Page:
The King of All Scares

Amaxophobia is the fear of cars, spectrophobia is the fear of ghosts, and my personal favorite Coulorophobia is the fear of clowns. One man is the master of them all – Stephen King. There is no better way to celebrate Halloween than to read one of his many terrifying books. Here is a quick recap of my top three favorites that relate to young adult literature. Every teenage boy dreams of possessing a hot sports car, but what if his dream car possesses him? In Stephen King’s Christine, nerdy boy Arnie finds a wreck. While restoring the old car, he becomes withdrawn. Soon we discover that the car itself is evil. It systematically murders Arnie’s friends and anyone else who gets in its way. How do you kill an unkillable car? Another one of my favorites is a short story called Sometimes They Come Back. On the way to drop off some library books, two brothers are assaulted by a local gang. They stab one brother to death and the other escapes. Fast forward to the future, and the surviving boy is now a teacher at the local high school. Three mysterious deaths occur, and each time a new kid arrives. The new kids are the old gang and they are the same age they were decades earlier. Terrified, the teacher speaks with an old friend who informs him that shortly after his brother’s death, the gang died in a horrible car crash. Now they’re back. Lastly, the movie that made me hate clowns – IT. No child should ever read IT after dark while their parents are sleeping. There is nothing scarier than an alien being taking the form of a killer clown. Pennywise the clown haunts and stalks the children in a small town. They manage to survive, but Pennywise comes back when they’re adults and the game begins again. So what can we as writers take away from Stephen King? If you want to write truly horrifying novels, prey on people’s fear and amp them up. There is no better way to become a better horror writer than to learn from the master. Happy... read more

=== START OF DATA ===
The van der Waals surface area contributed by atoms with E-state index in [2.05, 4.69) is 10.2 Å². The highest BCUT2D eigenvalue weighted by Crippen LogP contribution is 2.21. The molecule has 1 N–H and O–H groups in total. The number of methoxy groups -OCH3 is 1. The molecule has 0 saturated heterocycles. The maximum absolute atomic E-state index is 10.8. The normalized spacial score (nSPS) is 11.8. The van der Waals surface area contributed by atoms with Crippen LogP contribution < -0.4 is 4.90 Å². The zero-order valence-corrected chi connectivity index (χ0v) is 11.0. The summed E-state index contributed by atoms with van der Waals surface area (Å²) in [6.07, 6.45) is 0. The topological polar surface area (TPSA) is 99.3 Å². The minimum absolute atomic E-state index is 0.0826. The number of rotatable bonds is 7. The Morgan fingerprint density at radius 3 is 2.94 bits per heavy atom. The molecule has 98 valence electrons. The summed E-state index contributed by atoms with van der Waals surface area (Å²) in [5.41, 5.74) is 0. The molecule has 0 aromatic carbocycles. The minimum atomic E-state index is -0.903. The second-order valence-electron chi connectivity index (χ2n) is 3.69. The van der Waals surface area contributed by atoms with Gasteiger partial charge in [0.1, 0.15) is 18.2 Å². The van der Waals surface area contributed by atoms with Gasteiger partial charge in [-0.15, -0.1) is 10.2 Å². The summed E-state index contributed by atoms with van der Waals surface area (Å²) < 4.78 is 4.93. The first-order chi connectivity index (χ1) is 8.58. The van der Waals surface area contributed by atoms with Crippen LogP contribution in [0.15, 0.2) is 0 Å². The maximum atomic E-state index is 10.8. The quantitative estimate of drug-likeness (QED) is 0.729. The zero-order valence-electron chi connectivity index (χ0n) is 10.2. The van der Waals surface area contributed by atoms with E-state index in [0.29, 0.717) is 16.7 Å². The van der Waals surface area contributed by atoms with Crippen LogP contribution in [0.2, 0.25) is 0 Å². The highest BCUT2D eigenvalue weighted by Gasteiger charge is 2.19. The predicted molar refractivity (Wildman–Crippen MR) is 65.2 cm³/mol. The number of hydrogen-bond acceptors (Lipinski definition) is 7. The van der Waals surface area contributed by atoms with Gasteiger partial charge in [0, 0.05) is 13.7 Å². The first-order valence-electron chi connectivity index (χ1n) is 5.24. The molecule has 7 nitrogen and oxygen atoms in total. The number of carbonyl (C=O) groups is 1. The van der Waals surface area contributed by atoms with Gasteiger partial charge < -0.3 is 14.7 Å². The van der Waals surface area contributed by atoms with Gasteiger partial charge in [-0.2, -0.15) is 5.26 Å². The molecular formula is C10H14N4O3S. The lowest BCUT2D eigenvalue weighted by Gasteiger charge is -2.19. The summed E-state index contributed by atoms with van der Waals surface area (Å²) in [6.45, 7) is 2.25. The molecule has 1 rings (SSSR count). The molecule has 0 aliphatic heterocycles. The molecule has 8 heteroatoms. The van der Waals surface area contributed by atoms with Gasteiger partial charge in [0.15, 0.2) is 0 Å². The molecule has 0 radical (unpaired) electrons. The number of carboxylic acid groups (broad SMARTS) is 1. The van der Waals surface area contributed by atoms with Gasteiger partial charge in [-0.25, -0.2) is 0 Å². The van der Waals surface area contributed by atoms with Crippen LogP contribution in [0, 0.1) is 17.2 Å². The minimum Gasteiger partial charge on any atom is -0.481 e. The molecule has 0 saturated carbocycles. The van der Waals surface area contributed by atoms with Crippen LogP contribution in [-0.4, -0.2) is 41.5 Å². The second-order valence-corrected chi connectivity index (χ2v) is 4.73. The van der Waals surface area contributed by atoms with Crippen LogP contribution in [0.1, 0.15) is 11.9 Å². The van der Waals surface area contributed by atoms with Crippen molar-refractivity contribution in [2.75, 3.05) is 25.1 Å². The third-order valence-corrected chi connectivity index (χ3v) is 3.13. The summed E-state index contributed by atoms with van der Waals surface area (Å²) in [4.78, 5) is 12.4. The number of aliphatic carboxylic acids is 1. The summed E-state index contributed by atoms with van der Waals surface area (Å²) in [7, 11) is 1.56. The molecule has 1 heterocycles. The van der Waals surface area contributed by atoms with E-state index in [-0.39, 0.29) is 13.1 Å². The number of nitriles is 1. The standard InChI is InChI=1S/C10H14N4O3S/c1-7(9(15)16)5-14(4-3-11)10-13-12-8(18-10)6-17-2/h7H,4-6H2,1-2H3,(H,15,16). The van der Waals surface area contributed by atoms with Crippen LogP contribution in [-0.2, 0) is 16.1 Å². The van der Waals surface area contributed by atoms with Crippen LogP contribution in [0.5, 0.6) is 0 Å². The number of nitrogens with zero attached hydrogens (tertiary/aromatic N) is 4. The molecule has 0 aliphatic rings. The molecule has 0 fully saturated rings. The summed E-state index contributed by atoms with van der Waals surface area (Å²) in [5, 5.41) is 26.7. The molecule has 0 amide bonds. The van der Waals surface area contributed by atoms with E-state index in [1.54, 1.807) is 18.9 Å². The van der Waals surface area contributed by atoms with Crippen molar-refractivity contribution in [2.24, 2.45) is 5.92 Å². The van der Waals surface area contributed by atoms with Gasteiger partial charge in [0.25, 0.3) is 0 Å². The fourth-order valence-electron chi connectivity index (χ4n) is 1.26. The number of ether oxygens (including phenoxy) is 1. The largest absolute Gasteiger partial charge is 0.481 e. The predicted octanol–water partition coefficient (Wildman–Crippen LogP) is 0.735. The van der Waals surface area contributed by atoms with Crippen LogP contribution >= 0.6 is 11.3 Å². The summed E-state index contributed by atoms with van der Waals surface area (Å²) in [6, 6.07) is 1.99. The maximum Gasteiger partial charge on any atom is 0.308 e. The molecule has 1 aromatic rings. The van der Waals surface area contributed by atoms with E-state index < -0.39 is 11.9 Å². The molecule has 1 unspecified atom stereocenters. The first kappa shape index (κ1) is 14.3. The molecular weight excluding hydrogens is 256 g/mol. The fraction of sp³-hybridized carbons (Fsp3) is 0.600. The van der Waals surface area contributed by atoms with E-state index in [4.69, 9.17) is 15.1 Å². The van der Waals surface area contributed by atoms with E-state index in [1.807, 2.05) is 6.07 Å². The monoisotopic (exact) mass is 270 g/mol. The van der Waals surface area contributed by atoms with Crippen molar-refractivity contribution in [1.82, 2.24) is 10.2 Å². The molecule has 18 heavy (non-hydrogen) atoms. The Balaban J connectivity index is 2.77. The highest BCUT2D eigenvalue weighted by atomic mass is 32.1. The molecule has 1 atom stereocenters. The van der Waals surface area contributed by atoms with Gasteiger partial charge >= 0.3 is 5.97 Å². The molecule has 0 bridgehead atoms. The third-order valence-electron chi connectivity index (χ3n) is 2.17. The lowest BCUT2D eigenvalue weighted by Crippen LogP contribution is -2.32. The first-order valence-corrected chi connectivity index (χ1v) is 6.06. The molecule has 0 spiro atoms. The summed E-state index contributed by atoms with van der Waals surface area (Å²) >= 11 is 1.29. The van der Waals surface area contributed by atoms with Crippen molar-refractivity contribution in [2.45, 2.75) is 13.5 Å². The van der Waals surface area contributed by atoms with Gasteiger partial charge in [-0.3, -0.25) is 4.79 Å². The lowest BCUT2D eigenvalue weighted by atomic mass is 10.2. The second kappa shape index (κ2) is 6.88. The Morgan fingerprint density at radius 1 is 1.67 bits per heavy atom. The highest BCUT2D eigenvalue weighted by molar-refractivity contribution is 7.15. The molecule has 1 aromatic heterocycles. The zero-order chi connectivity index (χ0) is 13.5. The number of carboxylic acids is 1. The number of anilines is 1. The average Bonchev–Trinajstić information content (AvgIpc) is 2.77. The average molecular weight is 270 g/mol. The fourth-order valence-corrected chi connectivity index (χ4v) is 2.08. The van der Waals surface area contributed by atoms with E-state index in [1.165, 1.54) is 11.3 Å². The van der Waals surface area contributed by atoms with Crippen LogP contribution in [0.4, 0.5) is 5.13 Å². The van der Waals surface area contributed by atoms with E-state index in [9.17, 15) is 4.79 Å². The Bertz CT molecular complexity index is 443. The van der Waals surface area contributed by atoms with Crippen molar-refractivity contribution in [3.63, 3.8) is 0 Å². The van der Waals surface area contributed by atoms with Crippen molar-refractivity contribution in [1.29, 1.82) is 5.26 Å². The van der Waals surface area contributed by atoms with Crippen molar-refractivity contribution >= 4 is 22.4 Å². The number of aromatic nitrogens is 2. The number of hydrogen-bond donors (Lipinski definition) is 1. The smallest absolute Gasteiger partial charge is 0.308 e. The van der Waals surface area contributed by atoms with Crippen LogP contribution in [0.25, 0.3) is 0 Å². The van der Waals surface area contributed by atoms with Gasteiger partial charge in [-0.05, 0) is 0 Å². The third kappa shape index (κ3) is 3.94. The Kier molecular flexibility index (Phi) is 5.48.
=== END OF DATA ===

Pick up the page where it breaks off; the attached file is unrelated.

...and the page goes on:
Petrified …the books that scared me most